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The university said as a "prudent owner" it would be studying what happened in London and examining its entire building stock.
This included its microbiology building in Cumberland St, which Naylor Love says on its website was the first in New Zealand to be reclad with a type of aluminium composite material.
The university’s comments come after a blaze engulfed a 24-storey housing block, Grenfell Tower, in central London on Wednesday, trapping residents as they slept and killing at least 17 people in an inferno that the fire brigade said was unprecedented in its scale and speed.
While investigators have said it is too early to determine the cause of the fire, residents have blamed new aluminium composite cladding for aiding the fire’s rapid spread up the sides of the building.
The type of cladding has also been implicated in other high-rise fires, including one in Melbourne’s Docklands in 2014.
University property services division director Barry MacKay said the university would look to learn from what happened, but emphasised its approach and New Zealand fire rules meant some of the problems identified in London did not apply to its buildings.
"As a prudent owner who takes our fire protection responsibilities seriously - out of concern for the wellbeing of our staff, students and visitors - we are studying what has happened and are considering if that raises any issues for us," Mr MacKay said.
He confirmed three of the university’s buildings had significant amounts of composite cladding: the commerce building, the microbiology building and psychology’s William James Building.
There might be smaller amounts of the material on some of the university’s other buildings.
"While we do have forms of aluminium composite cladding on some buildings, we need to establish whether those types are the same aluminium composite as apparently was used in the [London] tower block.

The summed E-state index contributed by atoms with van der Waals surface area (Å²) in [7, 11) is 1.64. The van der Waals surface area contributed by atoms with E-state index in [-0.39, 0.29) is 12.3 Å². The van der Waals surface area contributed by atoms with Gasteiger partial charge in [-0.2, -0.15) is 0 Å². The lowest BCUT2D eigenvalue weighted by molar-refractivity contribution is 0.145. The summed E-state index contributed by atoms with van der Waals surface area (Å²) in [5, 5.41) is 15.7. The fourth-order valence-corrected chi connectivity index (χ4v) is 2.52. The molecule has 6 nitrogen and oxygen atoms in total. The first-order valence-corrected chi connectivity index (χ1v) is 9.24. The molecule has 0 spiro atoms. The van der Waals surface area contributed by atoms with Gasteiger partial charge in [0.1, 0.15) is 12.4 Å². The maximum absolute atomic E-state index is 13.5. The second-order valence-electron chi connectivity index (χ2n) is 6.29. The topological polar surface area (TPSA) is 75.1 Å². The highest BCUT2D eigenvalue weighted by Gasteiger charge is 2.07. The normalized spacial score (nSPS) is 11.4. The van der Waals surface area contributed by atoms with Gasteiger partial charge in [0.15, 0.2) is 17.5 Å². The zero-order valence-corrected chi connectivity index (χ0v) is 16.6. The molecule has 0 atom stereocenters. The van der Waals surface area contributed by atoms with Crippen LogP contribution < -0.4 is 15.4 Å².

"We expect to find out more from a national level in this country when robust, official information is available from the London fire," Mr MacKay said.
Many of the issues raised about the London fire did not apply to the university’s buildings, he said.
For instance, a building with a single means of escape would never get building consent in New Zealand.
The university also invested heavily in fire protection measures, including sprinkler systems.
When aluminium panels were added to the microbiology building 10 years ago, fire-resistant material was placed at every storey in the building, between the cladding and the existing structure.
Holmes Fire international chief executive and senior engineer Stuart Harris said the New Zealand industry would examine fire safety systems as a result of the London fire.
However, people who lived or worked in tall buildings should be reassured by New Zealand’s fire protection and building laws, he said.
"New Zealand’s fire engineering is quite fundamentally different from the British system in that we are very focused on sprinkler protection."
Having sprinklers meant it was much more likely small fires would be contained to a single apartment.
Building and Construction Minister Nick Smith said rules over combustible cladding on high-rise buildings were tightened earlier this year.
"The Government amended building code provisions in January this year to restrict the use of combustible cladding systems in buildings following fires in Melbourne and Dubai.
"I am advised that these systems are not prevalent in New Zealand," Dr Smith said.
He had asked the Ministry of Business, Innovation and Employment to contact councils and check whether any high-rise buildings had been constructed with these materials before the amendments earlier this year.